Beating up the undergroundIt wouldn’t be called the “underground economy” if it were easy to eradicate. The black market didn’t start hiding in the shadows as part of some treacherous scheme. It naturally developed there based on human instinct.
Let’s look at the sex trade. Those who advocate banning voluntary sex work are not participants in the trade. They raise ethical issues associated with selling and buying sex for money. But those involved in the trade say they’re engaging in economic activities of their own free will. Of course, forced sex trafficking exists but for the purposes of this article, let’s confine the topic to the voluntary aspects of the trade.
In his book “Defending the Undefendable,” libertarian economist Walter Block of Loyola University claims that the sex trade is no different from buying and selling milk and pie. No third party intervenes when you shop for milk or pie. But in the sex trade, people who don’t participate in the industry want to influence it. When prostitution is banned by law, it goes underground. In this way, the underground economy develops strong roots.
The same goes for ticket scalpers. Scalpers exist because demand exceeds supply. They provide a service to customers who want to watch a show or a game. They may have missed their chance to get tickets or they may just not want to wait in line. So they’re willing to pay a higher price. Since both the buyers and the sellers benefit, ticket scalping is unlikely to disappear.
For better or worse, the underground economy is a necessary evil that is a part of the economic ecosystem. The Park Geun-hye administration needs to be careful in dealing with it. No one is against the basic idea of taxing the black market. The definition of taxation is to collect tax on all sources of income. But the new administration is approaching the problem too aggressively. We’ve already heard harsh slogans like “Let’s beat up the underground economy.”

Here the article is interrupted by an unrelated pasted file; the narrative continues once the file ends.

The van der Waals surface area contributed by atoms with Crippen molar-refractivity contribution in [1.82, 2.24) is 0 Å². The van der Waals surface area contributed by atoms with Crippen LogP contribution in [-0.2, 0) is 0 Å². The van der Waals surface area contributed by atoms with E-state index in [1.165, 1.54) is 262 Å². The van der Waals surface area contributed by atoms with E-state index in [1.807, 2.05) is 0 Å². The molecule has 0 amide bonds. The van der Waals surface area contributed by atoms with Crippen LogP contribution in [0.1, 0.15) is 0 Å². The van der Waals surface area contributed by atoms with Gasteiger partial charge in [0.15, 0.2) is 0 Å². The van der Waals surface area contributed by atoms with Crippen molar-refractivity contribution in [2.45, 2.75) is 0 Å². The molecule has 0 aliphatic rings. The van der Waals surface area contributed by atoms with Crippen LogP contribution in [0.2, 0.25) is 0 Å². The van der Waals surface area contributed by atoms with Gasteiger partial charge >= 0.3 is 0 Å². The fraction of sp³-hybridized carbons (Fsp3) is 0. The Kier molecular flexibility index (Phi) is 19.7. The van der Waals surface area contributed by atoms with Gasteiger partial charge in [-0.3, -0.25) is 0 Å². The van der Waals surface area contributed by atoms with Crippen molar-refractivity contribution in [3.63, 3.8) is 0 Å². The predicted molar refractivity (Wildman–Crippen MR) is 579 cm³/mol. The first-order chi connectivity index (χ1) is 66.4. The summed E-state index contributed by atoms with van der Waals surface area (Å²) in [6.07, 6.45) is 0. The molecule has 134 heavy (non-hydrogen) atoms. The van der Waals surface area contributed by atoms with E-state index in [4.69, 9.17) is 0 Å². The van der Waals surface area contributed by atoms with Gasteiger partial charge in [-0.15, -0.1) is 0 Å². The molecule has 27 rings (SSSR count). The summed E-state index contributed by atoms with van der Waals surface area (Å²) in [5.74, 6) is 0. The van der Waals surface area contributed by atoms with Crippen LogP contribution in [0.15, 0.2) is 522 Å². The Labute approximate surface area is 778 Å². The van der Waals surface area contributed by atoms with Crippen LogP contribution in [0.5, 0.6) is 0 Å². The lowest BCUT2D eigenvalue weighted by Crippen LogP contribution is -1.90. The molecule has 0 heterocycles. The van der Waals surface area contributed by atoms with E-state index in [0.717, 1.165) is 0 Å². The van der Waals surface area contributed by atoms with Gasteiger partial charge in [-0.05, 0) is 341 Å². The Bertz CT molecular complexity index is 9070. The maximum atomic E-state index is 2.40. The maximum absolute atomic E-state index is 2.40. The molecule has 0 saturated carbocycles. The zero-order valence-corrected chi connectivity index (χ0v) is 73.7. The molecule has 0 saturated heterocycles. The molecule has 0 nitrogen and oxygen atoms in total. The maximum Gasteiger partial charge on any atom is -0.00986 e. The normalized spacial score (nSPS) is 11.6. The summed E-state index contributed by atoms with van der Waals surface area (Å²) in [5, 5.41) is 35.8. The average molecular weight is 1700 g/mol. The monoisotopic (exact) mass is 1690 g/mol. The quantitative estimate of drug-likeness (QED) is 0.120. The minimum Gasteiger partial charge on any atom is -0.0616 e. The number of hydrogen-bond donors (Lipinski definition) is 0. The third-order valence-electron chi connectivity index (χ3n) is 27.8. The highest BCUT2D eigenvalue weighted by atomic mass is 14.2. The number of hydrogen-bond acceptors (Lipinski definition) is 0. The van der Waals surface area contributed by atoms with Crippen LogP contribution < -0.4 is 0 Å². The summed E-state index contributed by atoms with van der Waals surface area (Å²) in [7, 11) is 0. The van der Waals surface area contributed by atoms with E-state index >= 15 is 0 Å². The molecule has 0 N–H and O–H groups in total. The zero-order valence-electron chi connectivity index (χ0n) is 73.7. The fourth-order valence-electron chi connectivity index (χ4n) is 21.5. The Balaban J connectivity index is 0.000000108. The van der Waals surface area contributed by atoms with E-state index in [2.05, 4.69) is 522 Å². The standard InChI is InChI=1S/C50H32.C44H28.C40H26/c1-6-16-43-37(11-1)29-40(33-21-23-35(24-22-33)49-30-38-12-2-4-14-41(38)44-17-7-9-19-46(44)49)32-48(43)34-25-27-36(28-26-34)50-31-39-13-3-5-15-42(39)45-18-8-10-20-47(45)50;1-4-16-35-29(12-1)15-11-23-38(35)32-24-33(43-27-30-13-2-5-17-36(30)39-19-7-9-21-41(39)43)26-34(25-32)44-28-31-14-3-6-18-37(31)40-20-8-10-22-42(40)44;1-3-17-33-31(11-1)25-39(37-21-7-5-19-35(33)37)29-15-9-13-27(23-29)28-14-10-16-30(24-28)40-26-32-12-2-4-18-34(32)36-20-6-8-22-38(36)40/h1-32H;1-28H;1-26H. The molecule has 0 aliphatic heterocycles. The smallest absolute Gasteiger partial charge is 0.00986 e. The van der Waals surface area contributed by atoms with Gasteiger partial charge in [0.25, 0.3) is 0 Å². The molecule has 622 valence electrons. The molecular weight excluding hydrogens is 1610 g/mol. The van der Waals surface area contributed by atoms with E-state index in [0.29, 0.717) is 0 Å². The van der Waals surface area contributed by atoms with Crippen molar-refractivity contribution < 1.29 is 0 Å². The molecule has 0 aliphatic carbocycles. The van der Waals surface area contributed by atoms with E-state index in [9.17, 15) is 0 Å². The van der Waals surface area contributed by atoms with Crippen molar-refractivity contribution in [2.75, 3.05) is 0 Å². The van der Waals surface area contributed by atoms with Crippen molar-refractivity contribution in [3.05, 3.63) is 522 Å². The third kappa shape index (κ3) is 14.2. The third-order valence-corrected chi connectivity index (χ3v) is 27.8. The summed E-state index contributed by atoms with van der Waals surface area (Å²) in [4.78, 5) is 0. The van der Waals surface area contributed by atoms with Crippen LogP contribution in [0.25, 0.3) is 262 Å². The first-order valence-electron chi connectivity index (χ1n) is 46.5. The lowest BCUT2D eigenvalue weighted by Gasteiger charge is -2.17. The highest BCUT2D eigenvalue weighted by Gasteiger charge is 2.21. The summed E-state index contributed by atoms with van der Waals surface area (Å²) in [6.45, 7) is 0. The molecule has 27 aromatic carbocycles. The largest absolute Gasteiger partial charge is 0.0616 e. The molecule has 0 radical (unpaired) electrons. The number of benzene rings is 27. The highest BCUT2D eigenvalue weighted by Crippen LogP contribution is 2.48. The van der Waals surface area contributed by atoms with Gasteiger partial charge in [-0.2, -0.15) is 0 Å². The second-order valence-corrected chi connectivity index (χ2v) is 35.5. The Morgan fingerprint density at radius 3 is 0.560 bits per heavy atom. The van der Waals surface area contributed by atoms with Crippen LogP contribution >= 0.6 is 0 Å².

Park can start a war on the black market, but there has to be a strategy for protecting the weak players. Most notably, small-time street merchants are at risk. They haven’t seriously thought about paying taxes because they’re barely eking out a living. They ask, “If the government starts digging out the underground market, will we need to hide deeper?”
The law is well-intentioned but needs to be enforced with consideration. Sometimes justice can offer benevolence. Cracking down on pojangmacha tent bars is cutting off the nose to spite the face. The drive to root out the black market scares the petty merchants even though the government claims they are not the targets. To properly go after the taxes the underground economy isn’t paying, we need a more systematic road map. The government can avoid unnecessary misunderstandings by proposing a clear direction and a definitive schedule. Needless to say, the first objective should be high-income business owners, such as doctors and lawyers with private practices, as well as shady businesses of conglomerates that haven’t been accounted for.
*The author is the new media editor of the JoongAng Ilbo.
by Kim Jong-yoon